Teeth Hurting Post Extraction – What Could The Reason Be?

Mild pain and discomfort are normal in the surrounding teeth after tooth extraction. However, if it surpasses the time period of 5 days, do not ignore the cry of your mouth!

Top Reasons Why Your Surrounding Teeth May Be Hurting After Tooth Extraction

Normal Aches and Pain of The Healing Process

The reason why you don’t feel a thing during a tooth extraction procedure is anesthesia. However, once it wears off, you may experience some discomfort. This pain is part of the normal healing process and should subside over time.

The pain usually peaks within the first 24 hours after the extraction and gradually improves over the next few days. By the third or fourth day, most people feel significantly better. However, it’s normal to experience mild swelling and soreness for up to a week.

To manage this normal healing pain, over-the-counter or prescription pain medications can be quite effective. Additionally, applying a cold patch on the outer area of your cheek can help reduce inflammation and alleviate pain.

Preventing Dry Sockets After Tooth Extraction

While most post-extraction pain is part of the healing process, there are situations where it could indicate a more significant problem. One such complication is called a dry socket.

After tooth extraction, blood clots in the socket to protect the underlying bone and nerves. However, in some cases, this clot may not form correctly or become dislodged before the hole is adequately filled. When this happens, you may experience intense, throbbing pain.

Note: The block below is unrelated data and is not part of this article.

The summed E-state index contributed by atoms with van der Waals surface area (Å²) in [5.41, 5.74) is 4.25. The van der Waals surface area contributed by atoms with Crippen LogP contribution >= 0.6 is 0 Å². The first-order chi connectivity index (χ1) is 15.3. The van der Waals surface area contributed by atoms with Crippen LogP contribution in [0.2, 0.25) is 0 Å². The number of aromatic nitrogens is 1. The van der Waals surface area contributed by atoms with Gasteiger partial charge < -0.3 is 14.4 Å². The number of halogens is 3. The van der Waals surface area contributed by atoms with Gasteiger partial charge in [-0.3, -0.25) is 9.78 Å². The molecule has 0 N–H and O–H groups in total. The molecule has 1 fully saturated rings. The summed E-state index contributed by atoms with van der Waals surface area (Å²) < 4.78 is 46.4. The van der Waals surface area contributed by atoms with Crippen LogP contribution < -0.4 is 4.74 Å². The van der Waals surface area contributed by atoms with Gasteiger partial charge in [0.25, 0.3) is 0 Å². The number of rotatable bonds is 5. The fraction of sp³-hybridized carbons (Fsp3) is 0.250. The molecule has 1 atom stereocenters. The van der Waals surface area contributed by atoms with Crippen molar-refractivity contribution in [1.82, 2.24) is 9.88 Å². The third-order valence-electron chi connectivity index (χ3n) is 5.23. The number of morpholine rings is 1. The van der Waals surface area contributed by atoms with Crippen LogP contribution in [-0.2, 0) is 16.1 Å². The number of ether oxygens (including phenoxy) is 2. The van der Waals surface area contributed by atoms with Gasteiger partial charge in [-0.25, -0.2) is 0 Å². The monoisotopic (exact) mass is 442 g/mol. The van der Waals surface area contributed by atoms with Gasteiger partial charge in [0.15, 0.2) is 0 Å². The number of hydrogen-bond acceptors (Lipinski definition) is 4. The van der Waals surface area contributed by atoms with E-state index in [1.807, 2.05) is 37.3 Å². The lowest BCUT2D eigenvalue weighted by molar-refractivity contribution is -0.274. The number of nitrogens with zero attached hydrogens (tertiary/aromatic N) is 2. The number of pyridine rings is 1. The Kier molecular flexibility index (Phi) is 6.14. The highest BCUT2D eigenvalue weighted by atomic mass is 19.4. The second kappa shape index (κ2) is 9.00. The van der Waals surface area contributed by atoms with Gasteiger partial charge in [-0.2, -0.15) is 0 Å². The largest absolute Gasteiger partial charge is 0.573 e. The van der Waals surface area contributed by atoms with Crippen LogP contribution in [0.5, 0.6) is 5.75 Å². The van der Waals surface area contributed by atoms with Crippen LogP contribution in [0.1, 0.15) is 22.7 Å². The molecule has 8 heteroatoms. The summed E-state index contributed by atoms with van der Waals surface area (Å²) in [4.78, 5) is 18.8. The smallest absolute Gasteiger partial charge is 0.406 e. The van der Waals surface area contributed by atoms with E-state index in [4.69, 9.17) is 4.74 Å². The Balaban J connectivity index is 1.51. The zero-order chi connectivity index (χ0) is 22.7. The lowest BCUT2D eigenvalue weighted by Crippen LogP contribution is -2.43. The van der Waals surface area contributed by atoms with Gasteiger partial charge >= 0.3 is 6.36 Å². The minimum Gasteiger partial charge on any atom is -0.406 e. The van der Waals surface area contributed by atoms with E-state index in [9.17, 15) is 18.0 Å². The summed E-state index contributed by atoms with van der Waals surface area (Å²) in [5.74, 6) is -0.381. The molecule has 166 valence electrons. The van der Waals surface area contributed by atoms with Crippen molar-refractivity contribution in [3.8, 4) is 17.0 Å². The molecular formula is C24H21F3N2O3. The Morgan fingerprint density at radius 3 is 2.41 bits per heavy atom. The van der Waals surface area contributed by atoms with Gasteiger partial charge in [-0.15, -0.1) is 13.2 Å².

If you suspect you have a dry socket, it’s essential to seek immediate dental attention. Your dentist can clean the area to remove any food debris and then pack it with medicated gauze to promote healing and protect the underlying bone and nerve.

To minimize the risk of dry sockets, avoid activities that may dislodge the blood clot, such as smoking or drinking through a straw.

Aftercare Instructions

After tooth extraction, your gums may bleed for a few minutes. Your dentist will provide a soft padding for you to bite on, which helps stop the bleeding. Once the bleeding has subsided, you’ll be able to go home.

Before you leave, your dentist or surgeon will give you instructions on caring for your teeth and gums during the recovery period. This may include recommendations for painkillers, an antibacterial mouthwash, and, in some cases, antibiotics to reduce the risk of infection.

If you received general anesthesia or a sedative, it’s important to rest until the effects wear off. Ask a trusted friend or family member to accompany you home and stay with you while the anesthesia or sedative wears off.

In most cases, a follow-up appointment after a tooth extraction is not necessary. However, if you had a complex extraction or your dentist advises it, you may need to schedule a check-up to monitor your healing progress.

Closing Note

For more information, reach out to Katy Cypress Oral Surgery at (281) 667-0607 or visit our clinic at 6155 N Fry Rd, suite 600, Katy, TX 77449, located next to Smoothie King.

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